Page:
HISTORY: A hymn and a school for the poor of Rotherham

HISTORY: A hymn and a school for the poor of Rotherham

By Andrew Mosley | 23/04/2020

HISTORY: A hymn and a school for the poor of Rotherham

 

Just opposite the town hall, down a narrow pathway, is a little-known building of genuine historial importance. Andrew Mosley looks into its past

Jive Bunny and Muse’s Chris Wolstenholme have both played big parts in Rotherham’s musical history, while Ebenezer Elliott is the town’s most famous poet.

All three have received more acclaim than Jacob Brettell, yet he managed to succeed in both platforms.

You’ll find his grave in the grounds of the unassuming old school for the education of poor children in Rotherham, just to the left-hand side of Down’s Row, near the more imposing Talbot Lane Methodist Church building.

Inscribed on a large stone on the largely undecorated wall of the former school are the words: “In the year 1702 A school for the education of poor children in Rotherham was endowed by THOMAS  HOLLIS SENR. of London and afterwards by his descendants. And in 1789 THIS BUILDING was erected, and the school further endowed for the same purpose, by the contributions of several of the Trustees and other Protestant Dissenters.”

Brettell, the son of a Unitarian Minister (also called Jacob), was born in Gainsborough in 1793, becoming a pastor in Bolton, Lancashire, in 1816, before arriving in Rotherham two years later.

He became well-known through his work here and played a significant part in the poetic development of the Corn Law Rhymer himself, Ebenezer Elliott.

Brettell is described as a good scholar, an effective public speaker and a strong liberal, taking an active part in the anti-Corn Law agitation, which led to him becoming an intimate friend of Elliott.

Historians say Elliott’s hopes of becoming a poet were improved by Brettell, one piece revealing: “Locally, people were starting to pay attention to the young man’s aspirations. One was a Rotherham minister, Rev Jacob Brettell. Elliott submitted his poems to Rev Brettell and they enjoyed discussing them and improving them. We know, too, that Earl Fitzwilliam was impressed by Elliott’s early work.”

Brettell’s work was varied, including hymn-writing and poetry, and in addition to minor pieces in various newspapers he more notably published The Country Minister; A Poem in four Cantos, with other Poems and Sketches in Verse from the Historical Books of the Old Testament.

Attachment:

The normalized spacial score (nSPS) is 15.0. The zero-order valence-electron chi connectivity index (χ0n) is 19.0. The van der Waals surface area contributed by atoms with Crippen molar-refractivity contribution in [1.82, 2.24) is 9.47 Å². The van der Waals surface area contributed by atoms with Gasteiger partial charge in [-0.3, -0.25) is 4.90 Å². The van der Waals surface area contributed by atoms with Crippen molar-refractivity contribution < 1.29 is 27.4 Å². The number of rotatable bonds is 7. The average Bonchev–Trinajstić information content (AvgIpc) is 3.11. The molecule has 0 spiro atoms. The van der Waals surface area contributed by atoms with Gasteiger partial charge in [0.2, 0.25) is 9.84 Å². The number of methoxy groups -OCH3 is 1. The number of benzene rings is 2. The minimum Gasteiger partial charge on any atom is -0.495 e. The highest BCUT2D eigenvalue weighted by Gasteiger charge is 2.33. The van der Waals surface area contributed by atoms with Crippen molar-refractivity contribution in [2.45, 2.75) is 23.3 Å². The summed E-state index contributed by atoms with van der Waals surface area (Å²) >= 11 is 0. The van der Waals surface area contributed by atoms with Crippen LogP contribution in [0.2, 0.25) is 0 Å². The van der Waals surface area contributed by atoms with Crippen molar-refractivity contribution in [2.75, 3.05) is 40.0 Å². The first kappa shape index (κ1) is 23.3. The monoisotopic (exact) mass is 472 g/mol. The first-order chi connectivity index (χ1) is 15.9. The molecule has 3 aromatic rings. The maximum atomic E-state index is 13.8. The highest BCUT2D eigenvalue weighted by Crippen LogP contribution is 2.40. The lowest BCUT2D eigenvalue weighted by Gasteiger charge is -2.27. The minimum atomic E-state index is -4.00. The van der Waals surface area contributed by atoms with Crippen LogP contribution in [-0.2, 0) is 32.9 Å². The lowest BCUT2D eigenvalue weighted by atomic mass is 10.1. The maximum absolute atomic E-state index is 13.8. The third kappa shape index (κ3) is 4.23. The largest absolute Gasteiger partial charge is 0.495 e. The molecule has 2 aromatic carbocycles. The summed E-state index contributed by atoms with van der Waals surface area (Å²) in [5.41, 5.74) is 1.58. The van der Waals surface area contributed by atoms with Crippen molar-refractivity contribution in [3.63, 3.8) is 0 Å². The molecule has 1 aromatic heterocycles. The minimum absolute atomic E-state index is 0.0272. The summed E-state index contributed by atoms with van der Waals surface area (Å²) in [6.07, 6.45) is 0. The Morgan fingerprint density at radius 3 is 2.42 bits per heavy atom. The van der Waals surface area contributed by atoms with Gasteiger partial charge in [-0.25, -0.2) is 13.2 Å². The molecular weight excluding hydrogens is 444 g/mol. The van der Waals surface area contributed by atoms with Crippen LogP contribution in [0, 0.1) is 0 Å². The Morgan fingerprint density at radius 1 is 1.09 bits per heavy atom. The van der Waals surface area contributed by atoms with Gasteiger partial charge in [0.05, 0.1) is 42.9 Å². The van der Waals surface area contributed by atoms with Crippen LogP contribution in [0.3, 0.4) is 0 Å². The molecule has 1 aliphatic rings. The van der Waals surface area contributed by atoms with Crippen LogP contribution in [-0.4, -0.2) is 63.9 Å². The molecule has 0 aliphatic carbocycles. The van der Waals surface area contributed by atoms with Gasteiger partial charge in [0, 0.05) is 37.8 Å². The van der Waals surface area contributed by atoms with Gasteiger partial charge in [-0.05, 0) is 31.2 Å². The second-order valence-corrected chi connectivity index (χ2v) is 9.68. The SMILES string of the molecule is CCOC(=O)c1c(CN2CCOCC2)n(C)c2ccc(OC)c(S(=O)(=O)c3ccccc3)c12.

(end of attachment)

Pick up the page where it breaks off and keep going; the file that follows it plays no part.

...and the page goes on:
In 1837 he contributed 16 hymns to Beard’s Collection. These have largely fallen out of use, the best known being “The Last Full Wain Is On The Road,” and “He Lived, As None But He Has lived (Life of Jesus)”.

“In compiling a volume of sacred poems these hymns, from their poetic character, might be consulted with advantage,” wrote John Julian in the Dictionary of Hymnology (1907), probably leaving many a reader none the wiser.

His other musical compositions, largely published in Unitarian collections, include A Harvest Hymn, in which he calls the Almighty the “bright Regent of the Skies”.

He also contributed hundreds of uncollected pieces, hymns and political and patriotic pieces, to publications including the Christian Reformer, Sheffield Iris, Wolverhampton Herald and other periodicals.

Brettell, who was married to Martha and had four sons and two daughters, also caused some controversy in The First Unitarian, in which he voiced the then unpopular opinion that Cain was not the first Unitarian, but in fact the third.

He died in the town on January 12 1862.

School founder Thomas Hollis, meanwhile, was born in Rotherham in 1634, and was a deeply religious man, becoming an enthusiastic dissenter and a Baptist.

In 1654 his uncle sent him to London to manage his wholesale cutlery and hardware business, and he became a Freeman of the City of London and a member of the Drapers’ Company.

At his funeral in 1717, one Jeremiah Hunt said of Hollis that: “He denied himself, and lived frugal, that he might more extensively express his goodness. He erected and founded two churches at Rotherham and Doncaster, and established schools at each place for teaching youth; communicating in his life to their maintenance, but bequeathing some encouragement after his decease.”

Both men may be little known in Rotherham today, but they certainly made an impact.